AmericanHort wasted no time in praising Thursday’s announcement by the U.S. Department of Agriculture that it was allocating $58 million from the 2014 farm bill to fight plant pests and diseases. The money will go to a variety of projects across the country.
“For many years, the farm bill has been about row crops and livestock, but a decade ago, Congress began to acknowledge the importance of specialty crops and horticulture in America,” said Craig Regelbrugge, AmericanHort senior vice president for advocacy and research. “Specialty crops represent half the value of all U.S. crop production, and our industry represents one-third of the total value of specialty crops.
“This program represents a wise investment in solutions to enable future success,” Regelbrugge said.
The farm bill actually called for $62.5 million to be allocated for these programs in the fiscal year that began Oct. 1, but the funding was reduced by sequestration.
All told, 434 projects will be funded in 50 states and several U.S. territories. In a news release on the budget allocation, AmericanHort and its research affiliate, the Horticultural Research Institute, pointed to these highlights:
- The Horticultural Research Institute will receive $149,500 to support the continued development of the Systems Approach to Nursery Certification (SANC) project, in partnership with the National Plant Board and USDA. Eight nursery and greenhouse operations across the country are currently piloting this new approach to plant production and certification.
- Continued funding for the National Ornamentals Research Site at Dominican University of California (NORS-DUC), $509,283, as well as several specific research projects that will deliver needed tools and information to deal with threats such as Phytophthora ramorum and other challenges confronting the nursery sector.
- Numerous projects around the country in support of clean stock and harmonized certification programs for pome and stone fruit, citrus, grapes, berries, and roses; supporting the safe importation of new varieties; and orderly trade in planting stock for these high value crops.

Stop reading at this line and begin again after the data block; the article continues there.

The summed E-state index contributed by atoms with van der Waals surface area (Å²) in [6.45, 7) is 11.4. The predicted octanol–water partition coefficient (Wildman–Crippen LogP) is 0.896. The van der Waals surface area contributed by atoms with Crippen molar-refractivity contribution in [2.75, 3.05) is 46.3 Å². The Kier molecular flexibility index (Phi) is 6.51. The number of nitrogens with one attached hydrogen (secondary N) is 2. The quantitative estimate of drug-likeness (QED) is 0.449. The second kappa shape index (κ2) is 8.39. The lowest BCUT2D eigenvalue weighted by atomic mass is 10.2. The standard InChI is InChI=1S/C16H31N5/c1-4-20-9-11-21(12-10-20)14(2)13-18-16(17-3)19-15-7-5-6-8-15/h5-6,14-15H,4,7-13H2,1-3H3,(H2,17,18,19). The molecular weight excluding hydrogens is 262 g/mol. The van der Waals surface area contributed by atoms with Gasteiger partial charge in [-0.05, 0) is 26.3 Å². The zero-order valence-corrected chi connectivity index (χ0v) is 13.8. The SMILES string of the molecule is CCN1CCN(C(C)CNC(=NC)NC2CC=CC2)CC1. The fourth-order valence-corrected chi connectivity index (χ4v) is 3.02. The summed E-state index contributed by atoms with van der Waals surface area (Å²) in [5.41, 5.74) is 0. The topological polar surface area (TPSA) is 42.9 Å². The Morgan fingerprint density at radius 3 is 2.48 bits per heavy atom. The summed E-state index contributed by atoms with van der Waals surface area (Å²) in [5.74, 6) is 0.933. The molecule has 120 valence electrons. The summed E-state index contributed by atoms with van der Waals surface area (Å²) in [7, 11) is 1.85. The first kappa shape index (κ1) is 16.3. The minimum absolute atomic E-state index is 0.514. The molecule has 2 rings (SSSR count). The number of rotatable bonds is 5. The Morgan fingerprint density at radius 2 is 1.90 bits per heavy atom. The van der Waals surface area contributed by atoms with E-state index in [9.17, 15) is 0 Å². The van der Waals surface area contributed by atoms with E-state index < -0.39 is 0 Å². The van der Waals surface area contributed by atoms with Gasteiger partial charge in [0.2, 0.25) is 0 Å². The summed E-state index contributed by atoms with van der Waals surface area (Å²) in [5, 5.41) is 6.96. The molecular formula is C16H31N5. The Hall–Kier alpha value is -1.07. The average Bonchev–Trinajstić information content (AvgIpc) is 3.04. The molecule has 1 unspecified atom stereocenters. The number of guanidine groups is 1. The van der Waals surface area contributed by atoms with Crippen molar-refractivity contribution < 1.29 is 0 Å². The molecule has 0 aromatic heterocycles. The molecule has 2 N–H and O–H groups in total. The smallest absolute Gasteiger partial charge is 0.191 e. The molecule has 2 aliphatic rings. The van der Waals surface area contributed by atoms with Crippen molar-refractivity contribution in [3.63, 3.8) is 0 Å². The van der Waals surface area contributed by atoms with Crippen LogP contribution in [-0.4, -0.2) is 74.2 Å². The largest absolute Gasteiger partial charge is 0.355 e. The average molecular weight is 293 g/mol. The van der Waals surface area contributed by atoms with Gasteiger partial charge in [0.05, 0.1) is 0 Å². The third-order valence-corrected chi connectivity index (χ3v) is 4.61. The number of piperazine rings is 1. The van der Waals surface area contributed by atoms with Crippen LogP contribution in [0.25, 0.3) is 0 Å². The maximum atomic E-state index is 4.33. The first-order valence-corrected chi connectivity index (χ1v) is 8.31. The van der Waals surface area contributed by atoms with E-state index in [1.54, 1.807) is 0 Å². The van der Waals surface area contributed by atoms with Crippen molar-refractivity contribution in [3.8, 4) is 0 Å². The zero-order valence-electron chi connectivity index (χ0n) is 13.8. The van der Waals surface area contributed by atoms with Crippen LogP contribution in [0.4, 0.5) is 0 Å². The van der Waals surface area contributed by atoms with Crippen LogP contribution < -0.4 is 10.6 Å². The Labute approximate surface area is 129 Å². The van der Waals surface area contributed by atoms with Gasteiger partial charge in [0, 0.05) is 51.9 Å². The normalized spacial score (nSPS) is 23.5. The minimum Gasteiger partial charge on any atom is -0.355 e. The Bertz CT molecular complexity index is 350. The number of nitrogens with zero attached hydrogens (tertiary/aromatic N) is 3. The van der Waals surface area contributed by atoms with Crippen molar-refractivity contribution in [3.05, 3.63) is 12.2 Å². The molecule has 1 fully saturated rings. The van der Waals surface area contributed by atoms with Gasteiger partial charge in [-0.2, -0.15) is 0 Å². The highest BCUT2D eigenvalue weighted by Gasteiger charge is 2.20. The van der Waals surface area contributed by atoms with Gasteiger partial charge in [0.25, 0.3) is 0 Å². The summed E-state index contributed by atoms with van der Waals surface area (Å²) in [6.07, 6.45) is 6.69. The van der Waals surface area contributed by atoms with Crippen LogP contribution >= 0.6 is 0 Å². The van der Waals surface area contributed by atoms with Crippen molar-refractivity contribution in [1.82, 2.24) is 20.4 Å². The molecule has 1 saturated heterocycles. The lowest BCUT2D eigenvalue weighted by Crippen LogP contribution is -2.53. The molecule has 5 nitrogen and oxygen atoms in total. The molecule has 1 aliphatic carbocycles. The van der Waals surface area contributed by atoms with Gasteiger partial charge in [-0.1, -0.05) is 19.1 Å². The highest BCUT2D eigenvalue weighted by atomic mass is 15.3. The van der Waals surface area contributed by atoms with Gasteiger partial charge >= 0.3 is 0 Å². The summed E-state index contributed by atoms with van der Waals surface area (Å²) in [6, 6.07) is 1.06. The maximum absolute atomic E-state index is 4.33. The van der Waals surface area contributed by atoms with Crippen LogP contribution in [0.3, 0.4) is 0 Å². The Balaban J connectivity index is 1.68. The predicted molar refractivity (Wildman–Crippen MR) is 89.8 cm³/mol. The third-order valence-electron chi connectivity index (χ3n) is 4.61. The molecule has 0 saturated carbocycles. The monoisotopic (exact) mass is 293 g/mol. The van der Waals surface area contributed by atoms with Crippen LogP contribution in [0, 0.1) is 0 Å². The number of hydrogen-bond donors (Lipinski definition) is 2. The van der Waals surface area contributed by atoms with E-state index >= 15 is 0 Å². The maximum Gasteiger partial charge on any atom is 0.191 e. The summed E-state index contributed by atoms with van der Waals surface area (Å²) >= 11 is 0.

- Several coordinated projects to address ongoing regulatory and production challenges associated with boxwood blight and downy mildew.
- Granular insecticide treatment efficacy work for Japanese beetle and imported fire ant in compost-amended substrates.
- Best management practices for control of bacterial gall, an emerging threat to Loropetalum, $39,600.
AmericanHort’s Regelbrugge said USDA’s Animal and Plant Health Inspection Service is “a strategic partner in protecting our industry and facilitating trade, and (Thursday’s) announcement is chock full of good news for our industry.”
Regelbrugge concluded. “We appreciate all the hard work on the part of USDA and the APHIS Farm Bill management team toward ensuring these funds are invested wisely on behalf of American agriculture and horticulture.”
AmericanHort was formed in 2014 by the consolidation of the American Nursery & Landscape Association and OFA-The Association of Horticulture Professionals. The organization says the horticulture industry’s production, wholesale, retail and landscape service components have annual sales of $163 billion and sustain over 1.15 million full- and part-time jobs.